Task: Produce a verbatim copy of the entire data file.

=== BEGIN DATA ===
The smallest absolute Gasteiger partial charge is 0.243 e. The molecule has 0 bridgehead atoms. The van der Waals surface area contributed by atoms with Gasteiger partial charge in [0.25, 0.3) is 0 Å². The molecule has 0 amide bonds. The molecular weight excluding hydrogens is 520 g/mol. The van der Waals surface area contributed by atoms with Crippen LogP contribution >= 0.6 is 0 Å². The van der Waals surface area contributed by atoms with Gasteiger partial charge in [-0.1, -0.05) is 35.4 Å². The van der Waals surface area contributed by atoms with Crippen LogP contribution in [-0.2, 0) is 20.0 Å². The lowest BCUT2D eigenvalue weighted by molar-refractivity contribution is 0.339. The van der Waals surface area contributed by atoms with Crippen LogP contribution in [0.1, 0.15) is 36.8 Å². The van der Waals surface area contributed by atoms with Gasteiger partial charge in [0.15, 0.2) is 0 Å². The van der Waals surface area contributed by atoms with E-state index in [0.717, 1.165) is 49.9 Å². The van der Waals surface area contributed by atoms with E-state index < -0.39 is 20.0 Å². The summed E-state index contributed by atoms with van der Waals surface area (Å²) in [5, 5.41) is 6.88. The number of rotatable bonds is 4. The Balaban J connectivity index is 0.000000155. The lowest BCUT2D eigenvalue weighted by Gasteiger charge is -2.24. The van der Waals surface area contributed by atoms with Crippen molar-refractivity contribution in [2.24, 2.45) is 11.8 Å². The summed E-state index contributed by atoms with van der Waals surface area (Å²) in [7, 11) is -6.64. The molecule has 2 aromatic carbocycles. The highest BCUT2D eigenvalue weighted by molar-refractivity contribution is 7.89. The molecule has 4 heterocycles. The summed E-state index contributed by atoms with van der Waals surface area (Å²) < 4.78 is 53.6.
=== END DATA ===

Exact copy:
The smallest absolute Gasteiger partial charge is 0.243 e. The molecule has 0 bridgehead atoms. The van der Waals surface area contributed by atoms with Gasteiger partial charge in [0.25, 0.3) is 0 Å². The molecule has 0 amide bonds. The molecular weight excluding hydrogens is 520 g/mol. The van der Waals surface area contributed by atoms with Crippen LogP contribution >= 0.6 is 0 Å². The van der Waals surface area contributed by atoms with Gasteiger partial charge in [-0.1, -0.05) is 35.4 Å². The van der Waals surface area contributed by atoms with Crippen LogP contribution in [-0.2, 0) is 20.0 Å². The lowest BCUT2D eigenvalue weighted by molar-refractivity contribution is 0.339. The van der Waals surface area contributed by atoms with Crippen LogP contribution in [0.1, 0.15) is 36.8 Å². The van der Waals surface area contributed by atoms with Gasteiger partial charge in [0.15, 0.2) is 0 Å². The van der Waals surface area contributed by atoms with E-state index in [0.717, 1.165) is 49.9 Å². The van der Waals surface area contributed by atoms with E-state index < -0.39 is 20.0 Å². The summed E-state index contributed by atoms with van der Waals surface area (Å²) in [5, 5.41) is 6.88. The number of rotatable bonds is 4. The Balaban J connectivity index is 0.000000155. The lowest BCUT2D eigenvalue weighted by Gasteiger charge is -2.24. The van der Waals surface area contributed by atoms with Crippen molar-refractivity contribution in [2.24, 2.45) is 11.8 Å². The summed E-state index contributed by atoms with van der Waals surface area (Å²) in [7, 11) is -6.64. The molecule has 2 aromatic carbocycles. The highest BCUT2D eigenvalue weighted by molar-refractivity contribution is 7.89. The molecule has 4 heterocycles. The summed E-state index contributed by atoms with van der Waals surface area (Å²) < 4.78 is 53.6.